This is the second post in our series about our trip to Saint Emilion (in the Bordeaux wine region of France) and its beautiful surroundings. In case you missed it, you can find the first post (about the town of Saint Emilion) here.
On this post, we will briefly focus on a beautiful church-clositers complex in Saint Emilion: the Collegiate Church (Eglise Collégiale) and its cloisters.
The Collegiate Church is an imposing Romanesque building that was built between the XII and XV centuries and is considered one of the most impressive churches in the Gironde region.
Supposedly, Arnaud Guiraud de Cabanac gave impulse to start building the Collegiate Church in 1110, even if the church plans were repeatedly modified over time. While the nave was completed in the XII century, the remainder of the Collegiate Church blends together different styles from the XIII to the XVI century.
The facade and main portal of the Collegiate Church are in a beautiful, sober Romanesque style. In addition, a beautiful XIV century Gothic portal on the left flank of the church provides another entrance from Place Pioceau, on the northern side of the XIV century chancel that houses a magnificent listed organ built in 1892 by Gabriel Cavaillé-Colle and XV century carved stalls.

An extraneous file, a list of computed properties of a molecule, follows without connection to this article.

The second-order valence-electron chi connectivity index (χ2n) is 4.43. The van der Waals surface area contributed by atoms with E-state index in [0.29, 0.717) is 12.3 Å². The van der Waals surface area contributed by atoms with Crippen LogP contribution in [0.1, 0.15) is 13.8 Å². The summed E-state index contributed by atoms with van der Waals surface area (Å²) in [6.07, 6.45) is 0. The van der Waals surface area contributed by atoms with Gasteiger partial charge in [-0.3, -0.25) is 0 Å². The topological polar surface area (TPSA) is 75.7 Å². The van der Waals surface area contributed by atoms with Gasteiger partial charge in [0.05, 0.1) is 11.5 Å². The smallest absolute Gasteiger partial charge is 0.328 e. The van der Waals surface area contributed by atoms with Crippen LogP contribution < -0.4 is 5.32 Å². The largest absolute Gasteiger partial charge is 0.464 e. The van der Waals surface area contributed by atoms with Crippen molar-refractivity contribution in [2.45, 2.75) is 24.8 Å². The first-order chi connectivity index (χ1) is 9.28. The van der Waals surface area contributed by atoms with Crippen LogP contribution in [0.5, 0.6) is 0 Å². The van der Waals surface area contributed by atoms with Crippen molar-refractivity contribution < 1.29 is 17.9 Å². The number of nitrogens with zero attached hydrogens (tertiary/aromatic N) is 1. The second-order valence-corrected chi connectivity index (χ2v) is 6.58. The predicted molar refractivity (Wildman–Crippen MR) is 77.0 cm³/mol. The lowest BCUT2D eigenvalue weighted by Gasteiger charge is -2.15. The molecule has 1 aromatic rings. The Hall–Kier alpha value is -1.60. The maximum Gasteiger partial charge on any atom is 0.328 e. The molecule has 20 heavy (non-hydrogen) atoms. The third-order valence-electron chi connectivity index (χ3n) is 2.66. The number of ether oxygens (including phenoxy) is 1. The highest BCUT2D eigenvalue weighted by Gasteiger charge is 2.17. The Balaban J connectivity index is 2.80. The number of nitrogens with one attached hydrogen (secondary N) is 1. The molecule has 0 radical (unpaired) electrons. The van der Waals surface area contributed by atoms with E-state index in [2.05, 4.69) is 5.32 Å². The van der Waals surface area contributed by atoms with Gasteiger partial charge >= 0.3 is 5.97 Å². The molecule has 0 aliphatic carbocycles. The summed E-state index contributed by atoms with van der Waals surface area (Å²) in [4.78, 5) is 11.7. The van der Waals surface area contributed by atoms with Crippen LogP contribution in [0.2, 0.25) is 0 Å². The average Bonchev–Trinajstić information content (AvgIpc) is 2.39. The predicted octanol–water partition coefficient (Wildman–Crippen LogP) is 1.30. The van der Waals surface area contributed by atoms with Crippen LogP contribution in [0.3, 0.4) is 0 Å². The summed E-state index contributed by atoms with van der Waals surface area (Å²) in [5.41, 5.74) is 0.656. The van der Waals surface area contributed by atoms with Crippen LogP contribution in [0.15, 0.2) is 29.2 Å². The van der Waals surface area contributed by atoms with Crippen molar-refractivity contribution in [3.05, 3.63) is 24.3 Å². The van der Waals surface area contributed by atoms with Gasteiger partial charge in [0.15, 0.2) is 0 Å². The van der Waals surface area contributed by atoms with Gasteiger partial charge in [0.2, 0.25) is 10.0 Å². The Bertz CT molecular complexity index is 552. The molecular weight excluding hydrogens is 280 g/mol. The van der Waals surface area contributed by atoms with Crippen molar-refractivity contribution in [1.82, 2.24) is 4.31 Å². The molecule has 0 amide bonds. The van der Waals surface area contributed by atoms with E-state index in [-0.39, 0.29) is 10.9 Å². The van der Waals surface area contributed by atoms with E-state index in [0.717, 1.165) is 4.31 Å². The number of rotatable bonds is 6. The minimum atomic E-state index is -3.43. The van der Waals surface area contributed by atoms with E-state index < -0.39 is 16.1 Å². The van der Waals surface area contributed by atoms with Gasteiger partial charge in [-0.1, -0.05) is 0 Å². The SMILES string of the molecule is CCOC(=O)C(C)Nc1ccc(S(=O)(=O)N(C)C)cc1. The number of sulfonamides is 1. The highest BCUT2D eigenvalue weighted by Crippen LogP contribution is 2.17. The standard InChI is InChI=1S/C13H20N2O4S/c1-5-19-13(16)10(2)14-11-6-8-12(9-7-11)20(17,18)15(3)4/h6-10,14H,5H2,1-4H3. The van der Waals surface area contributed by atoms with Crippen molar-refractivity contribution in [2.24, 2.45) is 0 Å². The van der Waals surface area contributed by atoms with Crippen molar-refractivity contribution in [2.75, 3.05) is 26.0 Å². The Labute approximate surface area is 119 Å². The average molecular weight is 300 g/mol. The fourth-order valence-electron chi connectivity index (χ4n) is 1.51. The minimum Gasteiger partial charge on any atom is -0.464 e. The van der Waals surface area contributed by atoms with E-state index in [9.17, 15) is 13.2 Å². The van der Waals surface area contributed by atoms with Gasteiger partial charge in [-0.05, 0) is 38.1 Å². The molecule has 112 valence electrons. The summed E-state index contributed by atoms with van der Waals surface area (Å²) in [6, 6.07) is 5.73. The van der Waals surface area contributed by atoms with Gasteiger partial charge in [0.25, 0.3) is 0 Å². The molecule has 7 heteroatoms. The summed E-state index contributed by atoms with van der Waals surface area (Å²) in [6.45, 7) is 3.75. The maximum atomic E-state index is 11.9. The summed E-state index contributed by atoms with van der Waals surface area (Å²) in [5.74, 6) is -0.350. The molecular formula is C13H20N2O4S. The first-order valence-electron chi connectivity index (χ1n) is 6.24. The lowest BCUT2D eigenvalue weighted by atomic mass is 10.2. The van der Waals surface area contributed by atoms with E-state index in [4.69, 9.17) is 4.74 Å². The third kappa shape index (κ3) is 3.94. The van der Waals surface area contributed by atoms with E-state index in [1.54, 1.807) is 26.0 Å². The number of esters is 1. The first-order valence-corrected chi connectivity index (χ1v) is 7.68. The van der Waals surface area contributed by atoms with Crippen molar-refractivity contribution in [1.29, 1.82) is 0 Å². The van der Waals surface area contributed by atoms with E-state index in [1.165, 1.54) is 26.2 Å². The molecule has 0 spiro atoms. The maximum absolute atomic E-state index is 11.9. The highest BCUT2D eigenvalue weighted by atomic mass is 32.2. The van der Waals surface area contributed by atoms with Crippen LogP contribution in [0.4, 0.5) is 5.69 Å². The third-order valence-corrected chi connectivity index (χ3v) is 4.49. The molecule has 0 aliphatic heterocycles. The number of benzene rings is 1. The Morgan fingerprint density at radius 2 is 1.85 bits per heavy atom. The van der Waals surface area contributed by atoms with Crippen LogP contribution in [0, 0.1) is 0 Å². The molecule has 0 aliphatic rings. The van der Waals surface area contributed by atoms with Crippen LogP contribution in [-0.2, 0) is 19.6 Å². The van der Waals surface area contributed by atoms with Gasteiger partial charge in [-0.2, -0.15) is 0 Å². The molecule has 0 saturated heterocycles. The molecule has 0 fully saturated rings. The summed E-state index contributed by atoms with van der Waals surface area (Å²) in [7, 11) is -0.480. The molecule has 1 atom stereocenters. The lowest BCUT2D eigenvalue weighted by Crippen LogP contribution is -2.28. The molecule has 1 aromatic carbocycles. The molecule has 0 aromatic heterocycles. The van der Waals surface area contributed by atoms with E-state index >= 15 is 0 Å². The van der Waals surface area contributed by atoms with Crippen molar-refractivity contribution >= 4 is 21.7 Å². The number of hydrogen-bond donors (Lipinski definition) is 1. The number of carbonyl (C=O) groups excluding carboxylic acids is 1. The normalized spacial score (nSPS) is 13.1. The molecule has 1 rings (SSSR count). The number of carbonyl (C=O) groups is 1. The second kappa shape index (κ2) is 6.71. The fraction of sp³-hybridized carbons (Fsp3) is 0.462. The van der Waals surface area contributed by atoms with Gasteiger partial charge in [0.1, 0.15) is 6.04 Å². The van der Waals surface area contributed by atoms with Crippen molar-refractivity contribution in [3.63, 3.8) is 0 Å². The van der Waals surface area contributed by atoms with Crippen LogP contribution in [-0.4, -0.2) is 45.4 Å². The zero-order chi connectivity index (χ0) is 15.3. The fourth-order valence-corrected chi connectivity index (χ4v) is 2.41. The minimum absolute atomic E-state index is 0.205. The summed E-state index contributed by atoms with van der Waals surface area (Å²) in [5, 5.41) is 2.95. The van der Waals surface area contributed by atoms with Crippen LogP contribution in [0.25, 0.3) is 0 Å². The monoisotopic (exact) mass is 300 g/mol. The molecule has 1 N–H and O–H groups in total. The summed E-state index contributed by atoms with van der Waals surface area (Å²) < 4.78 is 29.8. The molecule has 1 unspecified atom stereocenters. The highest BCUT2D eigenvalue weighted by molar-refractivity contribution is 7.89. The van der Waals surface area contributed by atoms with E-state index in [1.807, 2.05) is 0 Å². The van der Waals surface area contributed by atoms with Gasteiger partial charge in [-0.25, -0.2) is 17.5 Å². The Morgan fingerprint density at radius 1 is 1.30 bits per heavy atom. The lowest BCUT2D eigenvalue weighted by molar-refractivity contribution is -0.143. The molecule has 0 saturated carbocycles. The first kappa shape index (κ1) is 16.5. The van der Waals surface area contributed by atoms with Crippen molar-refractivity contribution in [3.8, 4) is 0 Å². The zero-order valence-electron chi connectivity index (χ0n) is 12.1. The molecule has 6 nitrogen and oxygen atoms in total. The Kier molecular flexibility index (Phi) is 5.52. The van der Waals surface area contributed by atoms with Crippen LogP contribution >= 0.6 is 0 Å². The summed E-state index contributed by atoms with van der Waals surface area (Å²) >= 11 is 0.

Inside the church, the Romanesque nave is adorned with nicely restored XII century wall paintings and amazing Gothic stained glass windows, while the statues of the Apostles on the tympanum were partly destroyed in the XVIII century during the French Revolution.
The Gothic cloisters, which impress the visitor due to their architectural elegance, were built on the southern side of the church during the XIII and XIV century, and remodeled during the XV and XVI century.
The cloisters were built in the shape of a square, with each of the four covered walkways being 98.5 ft/30 mt long and 14.7 ft/4.5 mt wide: elegant arcades support the inner side of the four walkways, which encase a peaceful garden with a cross in the middle, symbolizing the Eden (or Paradise).
The Collegiate Church once hosted Augustinian canons who stayed in the monastery until the end of the French Revolution.
I hope that you enjoyed this second installment of our virtual trip to Saint Emilion… until the next chapter!Follow FsT on: